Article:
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ARTS & ENTERTAINMENT
Challenged beliefs
cover
ON THE COVER With her veiled hair, modest clothing, and olive skin, pre-business junior Rema Nasaredden knows a thing or two about stereotyping.

Nasaredden says she was helping the Muslim Students Association at an informational table during the presidential debate when "this total right-wing Christian straight out of Texas walks up. He starts telling us how great it is that the U.S. is in Iraq and how what they are doing there is beautiful," she says.

Wrist-bandits
Brandon Quester
 Brandon Quester / STATE PRESS MAGAZINESince the national craze of the yellow Livestrong bracelets, many new and more colorful wristbands have flooded the market. Some of the new colors are pink, blue, green, and support anything from soldiers in Iraq to Nike. The craze started with Nike. In 2004, the sprawling athletic company began manufacturing rubber wristbands for basketball players embossed with words such as Player, Baller and Respect.

The bands became officially mainstream last May when famous bicyclist and cancer survivor Lance Armstrong teamed with Nike to make a wristband solely to benefit cancer research. It is yellow and says, "Livestrong."

Sexual Discourse: Difficult Positions
Brandon Quester
Brandon Quester / STATE PRESS MAGAZINEVince Kozar says he might buy Cosmo Kamu Sutra: 77 mind-blowing sex positions as a joke. He adds that one day it might come in handy.  The amazing butterfly, the octopus and the mermaid aren't just creatures anymore. They are sexual positions, according to "Cosmo Kama Sutra: 77 mind-blowing sex positions," a new book by Cosmopolitan magazine that's spicing up bedrooms across the nation.

The book, which is hot pink and shaped liked a square, puts a new spin on "The Kama Sutra," the ancient Indian guide that shows couples how to tangle themselves in the most obscure positions to heighten sexual pleasure.

Create This: Musically minded
Danielle Peterson
Danielle Peterson / STATE PRESS MAGAZINETheater freshman Marissa Mills-Chandler puts her artistic skills to the test when SPM gives her an assortment of random items and the chance to play arts and crafts. Mills-Chandler will perform in the Greasepaint Scottsdale Youtheatre production of Footloose Feb. 4-20 at the Stagebrush Theater in Scottsdale. Every week, The State Press Magazine features an artist by interviewing him or her, explaining his or her craft and challenging that person to spontaneously create. The artist, who can be an actor, painter, sculptor, dancer or musician, is given a goody bag of random materials and asked to make something out of them or use them in a creative way. This week's materials include old photos, gold stars, wire and beads. Read how musical theater freshman Marissa Mills-Chandler braves this installment of "Create this."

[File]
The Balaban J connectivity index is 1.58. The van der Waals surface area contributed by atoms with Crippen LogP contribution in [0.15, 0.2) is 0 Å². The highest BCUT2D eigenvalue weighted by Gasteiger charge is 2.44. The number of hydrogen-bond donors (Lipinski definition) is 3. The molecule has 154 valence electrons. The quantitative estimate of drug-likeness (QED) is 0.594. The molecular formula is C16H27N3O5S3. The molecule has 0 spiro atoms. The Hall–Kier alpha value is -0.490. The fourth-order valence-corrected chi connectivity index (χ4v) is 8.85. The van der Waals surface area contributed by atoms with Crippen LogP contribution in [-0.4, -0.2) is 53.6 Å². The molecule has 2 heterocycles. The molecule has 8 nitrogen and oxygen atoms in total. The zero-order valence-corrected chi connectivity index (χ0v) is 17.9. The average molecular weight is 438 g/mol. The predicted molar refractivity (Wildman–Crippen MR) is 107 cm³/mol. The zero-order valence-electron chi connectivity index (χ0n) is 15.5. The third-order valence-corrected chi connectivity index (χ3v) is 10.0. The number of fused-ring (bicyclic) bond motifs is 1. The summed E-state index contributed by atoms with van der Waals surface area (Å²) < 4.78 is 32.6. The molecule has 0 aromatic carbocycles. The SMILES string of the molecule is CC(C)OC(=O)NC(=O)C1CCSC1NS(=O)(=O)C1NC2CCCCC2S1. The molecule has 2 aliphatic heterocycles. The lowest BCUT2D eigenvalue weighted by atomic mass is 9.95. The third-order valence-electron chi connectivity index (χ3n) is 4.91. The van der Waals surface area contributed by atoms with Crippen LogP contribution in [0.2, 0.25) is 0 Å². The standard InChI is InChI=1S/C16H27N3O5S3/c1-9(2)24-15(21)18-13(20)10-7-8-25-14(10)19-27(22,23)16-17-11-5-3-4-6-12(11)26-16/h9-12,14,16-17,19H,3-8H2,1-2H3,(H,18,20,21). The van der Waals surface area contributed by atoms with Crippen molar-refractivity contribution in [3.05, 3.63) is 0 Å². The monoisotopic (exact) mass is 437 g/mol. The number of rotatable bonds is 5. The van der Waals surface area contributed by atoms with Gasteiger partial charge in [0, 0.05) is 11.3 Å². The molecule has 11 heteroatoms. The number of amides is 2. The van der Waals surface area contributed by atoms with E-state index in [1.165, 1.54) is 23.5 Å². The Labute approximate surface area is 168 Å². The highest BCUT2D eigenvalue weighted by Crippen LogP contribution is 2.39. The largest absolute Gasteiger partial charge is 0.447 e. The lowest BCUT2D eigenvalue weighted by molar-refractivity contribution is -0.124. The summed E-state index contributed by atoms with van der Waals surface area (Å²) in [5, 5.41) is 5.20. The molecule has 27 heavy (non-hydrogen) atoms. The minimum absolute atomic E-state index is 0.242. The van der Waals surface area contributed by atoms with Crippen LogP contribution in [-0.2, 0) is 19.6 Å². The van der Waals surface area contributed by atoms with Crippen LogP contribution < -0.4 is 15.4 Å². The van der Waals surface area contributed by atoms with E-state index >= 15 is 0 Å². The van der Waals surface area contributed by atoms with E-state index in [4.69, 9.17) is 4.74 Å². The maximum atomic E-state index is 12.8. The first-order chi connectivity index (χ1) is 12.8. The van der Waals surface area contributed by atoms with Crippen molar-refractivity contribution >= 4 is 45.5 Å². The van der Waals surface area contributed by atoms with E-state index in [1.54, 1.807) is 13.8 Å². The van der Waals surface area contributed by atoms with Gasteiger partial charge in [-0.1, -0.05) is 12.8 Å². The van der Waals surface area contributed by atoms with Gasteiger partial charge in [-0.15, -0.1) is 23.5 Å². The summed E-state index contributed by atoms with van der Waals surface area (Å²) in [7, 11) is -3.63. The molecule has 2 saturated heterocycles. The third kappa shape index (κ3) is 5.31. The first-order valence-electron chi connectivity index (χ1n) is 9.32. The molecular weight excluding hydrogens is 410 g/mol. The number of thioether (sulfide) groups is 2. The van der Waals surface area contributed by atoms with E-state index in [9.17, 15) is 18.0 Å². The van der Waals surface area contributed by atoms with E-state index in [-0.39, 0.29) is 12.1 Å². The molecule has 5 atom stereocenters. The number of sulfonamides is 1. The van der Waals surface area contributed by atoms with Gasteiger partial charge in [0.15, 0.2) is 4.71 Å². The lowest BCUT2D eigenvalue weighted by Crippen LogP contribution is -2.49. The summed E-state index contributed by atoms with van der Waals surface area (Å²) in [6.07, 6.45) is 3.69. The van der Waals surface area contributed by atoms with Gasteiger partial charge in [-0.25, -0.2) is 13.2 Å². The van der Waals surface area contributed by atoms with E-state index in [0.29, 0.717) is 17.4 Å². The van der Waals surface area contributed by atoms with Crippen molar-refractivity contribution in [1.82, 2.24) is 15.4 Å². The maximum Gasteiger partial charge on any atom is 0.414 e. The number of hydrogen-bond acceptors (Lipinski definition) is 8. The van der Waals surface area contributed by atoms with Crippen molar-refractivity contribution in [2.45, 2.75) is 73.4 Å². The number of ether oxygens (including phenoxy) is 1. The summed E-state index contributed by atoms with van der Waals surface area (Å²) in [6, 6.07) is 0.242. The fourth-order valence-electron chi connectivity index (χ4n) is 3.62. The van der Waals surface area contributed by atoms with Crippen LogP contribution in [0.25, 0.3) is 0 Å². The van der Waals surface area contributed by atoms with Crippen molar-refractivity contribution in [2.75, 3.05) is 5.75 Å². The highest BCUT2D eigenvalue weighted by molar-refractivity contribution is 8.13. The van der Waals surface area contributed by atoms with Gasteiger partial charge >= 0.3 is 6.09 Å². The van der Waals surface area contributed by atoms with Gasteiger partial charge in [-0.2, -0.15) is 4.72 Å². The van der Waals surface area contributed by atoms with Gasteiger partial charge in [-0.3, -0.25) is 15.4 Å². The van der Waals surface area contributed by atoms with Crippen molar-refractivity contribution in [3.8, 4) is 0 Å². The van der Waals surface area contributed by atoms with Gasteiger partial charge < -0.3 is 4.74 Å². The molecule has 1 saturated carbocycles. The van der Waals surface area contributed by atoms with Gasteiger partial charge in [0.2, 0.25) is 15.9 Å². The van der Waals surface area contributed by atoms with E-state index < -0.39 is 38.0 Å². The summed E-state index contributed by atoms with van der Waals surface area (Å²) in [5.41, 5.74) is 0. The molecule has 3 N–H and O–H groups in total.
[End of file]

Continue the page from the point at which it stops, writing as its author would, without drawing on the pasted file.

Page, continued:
Music is Marissa Mills-Chandler's life.

Uncomfort Zone: Welcome to the potty
Preparing for a trip overseas is nothing short of a nightmare.

The traveler nervously jam-packs a suitcase in anticipation of every possible contingency: more than double the amount of necessary clothes, more makeup than a Las Vegas showgirl would need and enough film to supply The New York Times for a year.

Triple Shot: Boycott the big guys
Danielle Peterson
Danielle Peterson / STATE PRESS MAGAZINE Scatter the Ashes lead singer Daryl Stamps performs at Modified Arts on Saturday afternoon.  
America West Arena and Cricket Pavilion may be the only options locals have to see acts such as Madonna and U2, but more often than not, oppressively large crowds and long lines at big venues make concert-going more of a torture than a treat.

So, check out some of these smaller, lesser-known Valley venues for a simpler night of live music.

On the Road: Bus Stop
Brandon Quester
Brandon Quester / STATE PRESS MAGAZINERiding the Greyhound bus is not as cheap as flying at 36,000 feet, but interesting people can make for a unique experience. It's a crisp, cool Tempe morning and the 8:20 Greyhound bus is not here. It is an hour late, but three people still wait. None of them seem all that surprised or upset.

A woman with long, dark hair sits on a metal bench, legs crossed, waiting patiently. An elderly lady with a cane wanders back and forth on the sidewalk. A young man spreads his multitude of bags across the remaining seats and leans on the Greyhound sign.

Music Notes: Weir are you going, Weir have you been?

Photo courtesy of AlvarezBob Weir of the bands Grateful Dead and Ratdog. Weir and Ratdog will be in Phoenix this Saturday for the second concert on their new tour. 
Planning ahead is something Bob Weir and his band mates from the Grateful Dead never did very well. "Whenever we tried planning for the future, we found that whatever we planned was more or less an exercise of futility," says Weir from his home in Mill Valley, Calif.

"We were never really thinking about the future. We were more concerned with what we were up to at the time."

Music Notes: Mended music
Danielle Peterson
Danielle Peterson / STATE PRESS MAGAZINEMike Counts, Vince Oleson, Nick Raminez and Erin Elliot are the members of Vistalance, a local hard-rock band that recently had $10,000 worth of equipment stolen from it. What would you do if your livelihood were stolen? For members of Vistalance, a local band, the only choice was to start over.

During one of its shows in November, Vistalance’s van, which was filled with $10,000 worth of equipment and merchandise, was stolen.

Admyering the view: The danger of ignorance
I am ashamed of myself. Before the Sept. 11, 2001, terrorist attacks on the United States, I was entirely unaware of Arabs and Muslims.

I had no idea who they were, what they believed or that they were my neighbors.

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